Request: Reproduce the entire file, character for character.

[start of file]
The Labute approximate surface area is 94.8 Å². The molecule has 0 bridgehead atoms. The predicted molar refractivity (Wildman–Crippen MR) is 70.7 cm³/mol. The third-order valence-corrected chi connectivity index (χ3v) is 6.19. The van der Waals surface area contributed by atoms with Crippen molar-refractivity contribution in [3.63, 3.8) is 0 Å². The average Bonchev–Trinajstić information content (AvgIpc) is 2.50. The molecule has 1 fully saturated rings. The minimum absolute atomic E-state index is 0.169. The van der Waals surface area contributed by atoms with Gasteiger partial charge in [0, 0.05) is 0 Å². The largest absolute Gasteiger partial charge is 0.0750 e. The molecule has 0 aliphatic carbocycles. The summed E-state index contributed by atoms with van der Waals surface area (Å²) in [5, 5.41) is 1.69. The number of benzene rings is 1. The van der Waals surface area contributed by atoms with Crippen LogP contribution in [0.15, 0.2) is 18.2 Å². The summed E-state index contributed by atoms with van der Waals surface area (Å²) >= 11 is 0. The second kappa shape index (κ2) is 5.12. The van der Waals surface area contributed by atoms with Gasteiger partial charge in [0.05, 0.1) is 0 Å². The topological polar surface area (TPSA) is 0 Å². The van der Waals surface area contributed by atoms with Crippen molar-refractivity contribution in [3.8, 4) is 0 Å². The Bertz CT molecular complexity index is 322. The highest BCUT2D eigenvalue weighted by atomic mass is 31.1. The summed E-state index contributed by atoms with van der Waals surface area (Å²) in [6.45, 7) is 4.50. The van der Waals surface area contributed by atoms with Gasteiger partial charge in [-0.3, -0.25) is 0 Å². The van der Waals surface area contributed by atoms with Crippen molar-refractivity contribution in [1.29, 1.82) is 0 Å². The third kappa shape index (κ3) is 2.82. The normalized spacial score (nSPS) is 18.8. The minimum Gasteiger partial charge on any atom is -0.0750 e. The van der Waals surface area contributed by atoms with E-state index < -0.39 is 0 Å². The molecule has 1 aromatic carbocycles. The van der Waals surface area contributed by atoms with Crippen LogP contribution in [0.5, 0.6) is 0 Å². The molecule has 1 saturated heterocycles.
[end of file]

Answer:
The Labute approximate surface area is 94.8 Å². The molecule has 0 bridgehead atoms. The predicted molar refractivity (Wildman–Crippen MR) is 70.7 cm³/mol. The third-order valence-corrected chi connectivity index (χ3v) is 6.19. The van der Waals surface area contributed by atoms with Crippen molar-refractivity contribution in [3.63, 3.8) is 0 Å². The average Bonchev–Trinajstić information content (AvgIpc) is 2.50. The molecule has 1 fully saturated rings. The minimum absolute atomic E-state index is 0.169. The van der Waals surface area contributed by atoms with Gasteiger partial charge in [0, 0.05) is 0 Å². The largest absolute Gasteiger partial charge is 0.0750 e. The molecule has 0 aliphatic carbocycles. The summed E-state index contributed by atoms with van der Waals surface area (Å²) in [5, 5.41) is 1.69. The number of benzene rings is 1. The van der Waals surface area contributed by atoms with Crippen LogP contribution in [0.15, 0.2) is 18.2 Å². The summed E-state index contributed by atoms with van der Waals surface area (Å²) >= 11 is 0. The second kappa shape index (κ2) is 5.12. The van der Waals surface area contributed by atoms with Gasteiger partial charge in [0.05, 0.1) is 0 Å². The topological polar surface area (TPSA) is 0 Å². The van der Waals surface area contributed by atoms with Crippen molar-refractivity contribution in [3.8, 4) is 0 Å². The Bertz CT molecular complexity index is 322. The highest BCUT2D eigenvalue weighted by atomic mass is 31.1. The summed E-state index contributed by atoms with van der Waals surface area (Å²) in [6.45, 7) is 4.50. The van der Waals surface area contributed by atoms with Gasteiger partial charge in [-0.3, -0.25) is 0 Å². The van der Waals surface area contributed by atoms with Crippen molar-refractivity contribution in [1.29, 1.82) is 0 Å². The third kappa shape index (κ3) is 2.82. The normalized spacial score (nSPS) is 18.8. The minimum Gasteiger partial charge on any atom is -0.0750 e. The van der Waals surface area contributed by atoms with E-state index < -0.39 is 0 Å². The molecule has 1 aromatic carbocycles. The van der Waals surface area contributed by atoms with Crippen LogP contribution in [0.5, 0.6) is 0 Å². The molecule has 1 saturated heterocycles.